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Should Canada Have a Wealth Tax: Lessons Learned

In my prior blog of March 3, 2020, “Inheritance Tax, Wealth Tax and More Capital Gains Tax: The Future of Canadian Taxation”, I raised the issue of whether new forms of tax might be introduced on the Canadian scene, including an inheritance tax or an annual wealth tax. My blog pre-dated the tsunami that hit only a few weeks later when Covid-19 shut down the economy. Several months have now passed and have made these issues only more relevant and top of mind.

Although governments may be loathe to introduce new forms of tax too soon for concern it will put a chill on a fragile economy, in order to pay for the enormous public debt brought about by Covid-19, more tax and possibly new types of tax appear to be on the horizon.

The idea of an annual wealth tax was raised in the Canadian context in the 2019 Federal election by the NDP which proposed an annual wealth tax of 1% of total assets of $20M or more. Now Saskatchewan NDP leader Ryan Meili has proposed a 1% tax on those with a net worth of more than $15M. As well, in the recent Speech from the Throne, the government spoke of the need to identify new ways to tax extreme wealth inequality.

Wealth taxes are not new – countries that have a wealth tax include France, India, Italy, Norway, Spain and Switzerland, and many that had them have abandoned them.

The idea of a wealth tax is to tax the value of a person’s assets less debt. Some of the challenges that come are in the design of the tax, including who should pay and how to value assets. Some countries have lower thresholds and others have very high ones based on total net worth.

Another issue is whether the family unit should be taxed, or the individual. And should the rate be progressive or flat?

Which assets should be taxed? All or only specified ones, such as real estate? France eventually abandoned its initial broad-based scheme as unworkable and now limits its annual wealth tax to real estate-based assets.

The UK has recently struck a Wealth Tax Commission to consider whether the UK should have a wealth tax, and next month the Commission will publish a multitude of evidence and background papers. Final conclusions will be made public on December 9, 2020. It will be interesting to see its conclusions and what impact they may have on Canadian tax policy and tax policy in other countries as well.

Historically, inheritance and wealth taxes have been poor revenue generators and very costly to administer. Their real social purpose may be trying to curb income and wealth inequality or at least give the appearance of trying to do so. Some of the economic negatives include a potential flight of capital and high net worth individuals leaving Canada for more tax-friendly regimes, given the mobility of capital.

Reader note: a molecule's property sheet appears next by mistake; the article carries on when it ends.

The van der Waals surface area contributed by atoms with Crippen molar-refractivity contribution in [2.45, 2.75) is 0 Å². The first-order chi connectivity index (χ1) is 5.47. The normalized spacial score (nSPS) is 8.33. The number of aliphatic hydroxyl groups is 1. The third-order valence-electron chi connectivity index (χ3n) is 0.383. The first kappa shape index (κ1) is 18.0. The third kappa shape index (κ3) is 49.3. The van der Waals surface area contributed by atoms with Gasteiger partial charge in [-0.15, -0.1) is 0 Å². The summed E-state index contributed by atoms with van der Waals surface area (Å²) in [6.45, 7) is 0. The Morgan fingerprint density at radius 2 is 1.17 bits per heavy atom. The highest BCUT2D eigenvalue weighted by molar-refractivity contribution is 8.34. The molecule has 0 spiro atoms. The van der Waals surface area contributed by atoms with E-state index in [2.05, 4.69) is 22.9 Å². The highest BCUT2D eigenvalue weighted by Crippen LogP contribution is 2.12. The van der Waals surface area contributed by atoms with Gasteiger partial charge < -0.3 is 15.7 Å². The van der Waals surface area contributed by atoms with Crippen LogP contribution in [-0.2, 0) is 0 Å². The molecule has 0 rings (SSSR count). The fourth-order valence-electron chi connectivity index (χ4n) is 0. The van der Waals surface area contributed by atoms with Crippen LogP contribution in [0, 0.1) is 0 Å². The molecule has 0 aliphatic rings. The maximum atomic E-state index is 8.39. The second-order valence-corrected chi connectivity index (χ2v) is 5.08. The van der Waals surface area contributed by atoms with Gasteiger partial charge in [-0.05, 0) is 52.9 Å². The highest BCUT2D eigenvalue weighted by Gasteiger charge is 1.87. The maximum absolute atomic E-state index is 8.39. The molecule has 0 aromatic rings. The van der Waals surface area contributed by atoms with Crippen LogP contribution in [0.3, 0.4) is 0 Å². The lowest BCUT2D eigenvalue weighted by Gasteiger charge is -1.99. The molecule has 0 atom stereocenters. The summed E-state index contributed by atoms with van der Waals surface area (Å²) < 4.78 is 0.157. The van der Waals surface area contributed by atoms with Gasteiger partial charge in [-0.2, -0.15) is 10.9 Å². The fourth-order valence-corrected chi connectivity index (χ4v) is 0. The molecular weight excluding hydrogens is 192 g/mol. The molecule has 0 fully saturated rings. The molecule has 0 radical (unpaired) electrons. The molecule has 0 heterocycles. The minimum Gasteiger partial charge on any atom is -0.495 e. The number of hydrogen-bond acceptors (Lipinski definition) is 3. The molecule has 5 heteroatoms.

An annual wealth tax might be seen as a simple way to redistribute wealth in the face of increasing wealth and income inequality and concentration of wealth, but its efficacy must be thoroughly thought through and not bandied about to cater to populist sentiment so it looks like government is proactive on wealth and income equality.

It is of interest to note that in 1974 the UK Labour Government was elected on a platform which included introducing an annual wealth tax. But later on in looking at its implementation, many practical problems were identified, including its potential negative economic impact on the UK. It was ultimately abandoned as unworkable and undesirable. Lessons learned!

Tackling income and wealth inequality by a wealth tax may not be the way to go in order to best achieve this objective. Our current Finance Minister Chrystia Freeland no doubt is consumed by the issue of growing income and wealth inequality, as evidenced in her in writing, including her survey of the rise of the super rich and the super elites, the emergence of the so-called Second Gilded Age, and increased concentration of wealth in her 2013 book “Plutocrats”.

Wealth taxes and their social effects and whether they are “fair” are key considerations. Are they a form of confiscation? An affront to individual freedom in a democratic society? A form of “double taxation”? A harm to individual initiative and a penalty for the successful?

Let the political debate begin as governments in Canada and worldwide struggle to find the best tax path forward to meet the fiscal challenges of Covid-19.

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I am also quoted on this same topic in an article published October 28, 2020, “Paying for the Pandemic,” in The National, the magazine of the Canadian Bar Association (CBA) distributed to 36,000 lawyers across Canada.

— Margaret O’Sullivan

The comments offered in this article are meant to be general in nature, are limited to the law of Ontario, Canada, and are not intended to provide legal or tax advice on any individual situation. Before taking any action involving your individual situation, you should seek legal advice to ensure it is appropriate to your personal circumstances.